She looked at her sleeping husband again and wondered what he remembered of that day. Did he remember the flowers in her hair? Did he remember what she looked like? Did he see the tree that day too? She doubted it. No one else ever seemed to. While her memories seemed to be flooded with the tree, his memories seemed to be only of her. Every story he had to tell began with his memories of Lydia. It was one of the reasons she loved him.

Lydia adjusted the blankets around his shoulders and lifted his head to fluff the pillow. She could feel the life draining from him, and for the first time she felt it draining from herself as well. She looked toward the tree again and, just as she suspected, its flowers were getting brighter. It made her very sad and she regretted giving in to her husband. She knew the day they were married that this would be how his life would end, but she did not refuse him. She couldn’t.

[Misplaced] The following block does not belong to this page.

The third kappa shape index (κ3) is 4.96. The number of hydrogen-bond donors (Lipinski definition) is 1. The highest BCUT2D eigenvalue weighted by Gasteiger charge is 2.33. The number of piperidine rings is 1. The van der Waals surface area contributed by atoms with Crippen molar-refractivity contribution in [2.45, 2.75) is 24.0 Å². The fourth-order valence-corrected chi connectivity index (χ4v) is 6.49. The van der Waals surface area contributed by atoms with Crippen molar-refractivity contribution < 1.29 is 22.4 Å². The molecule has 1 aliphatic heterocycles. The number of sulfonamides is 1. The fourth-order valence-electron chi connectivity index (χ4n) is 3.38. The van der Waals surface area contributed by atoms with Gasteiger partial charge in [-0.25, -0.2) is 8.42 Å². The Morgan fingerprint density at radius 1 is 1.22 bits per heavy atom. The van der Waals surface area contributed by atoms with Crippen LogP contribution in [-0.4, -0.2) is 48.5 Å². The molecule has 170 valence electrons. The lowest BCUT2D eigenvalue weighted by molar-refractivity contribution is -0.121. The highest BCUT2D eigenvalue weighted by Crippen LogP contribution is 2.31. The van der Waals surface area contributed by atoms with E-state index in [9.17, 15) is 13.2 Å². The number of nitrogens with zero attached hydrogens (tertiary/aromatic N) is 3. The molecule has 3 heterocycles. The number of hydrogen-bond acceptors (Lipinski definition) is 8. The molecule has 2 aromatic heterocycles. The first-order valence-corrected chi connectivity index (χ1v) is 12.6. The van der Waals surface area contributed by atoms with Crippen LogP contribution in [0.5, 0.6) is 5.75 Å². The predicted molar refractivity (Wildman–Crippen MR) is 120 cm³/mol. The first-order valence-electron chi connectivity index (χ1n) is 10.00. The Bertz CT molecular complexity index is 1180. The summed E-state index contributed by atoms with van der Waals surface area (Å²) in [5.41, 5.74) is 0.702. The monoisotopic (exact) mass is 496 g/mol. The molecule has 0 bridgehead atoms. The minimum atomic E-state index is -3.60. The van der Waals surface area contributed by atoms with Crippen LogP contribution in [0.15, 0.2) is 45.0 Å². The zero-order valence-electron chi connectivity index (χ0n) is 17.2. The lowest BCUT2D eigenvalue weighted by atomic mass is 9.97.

The first time she had watched the flowers bloom was while her father died. He was the first man she had loved, and the first man the tree had taken from her. At the time of his passing, there were no hospice beds, no oxygen tanks, no morphine to ease the pain. Her father had struggled, and every day he fought, the flowers on the tree became a little brighter. Finally, on the last day, it bore a single fruit.

Lydia had held her father’s hand as her mother and siblings wept around them. She didn’t cry, but felt as if her heart was hot with fever. It burned inside her and she felt helpless and betrayed. She remembered when she had been lying on that bed; the day that she was dying while her father held her hand instead. She remembered the fever and the things it made her see. She remembered pain and sweat and coughs that racked her lungs. She remembered the tree and what her father had said to her.

“I planted a tree for you, Lydia.” he said. “It will make you better. Can you see it? Out the window?”

He had lifted her swollen body so she could look out at the tree that had manifested on the hill. She thought it was beautiful. Her father thought it was beautiful too and every day he would lift her to see its branches. And every day her father looked a little more fatigued, a little more frail. Slowly, as the flowers on the tree began to bud, Lydia felt a little better. At the same time, her father looked a little weaker. He became sicker and sicker while the tree became bigger and brighter, until the last day, the day it bore the fruit.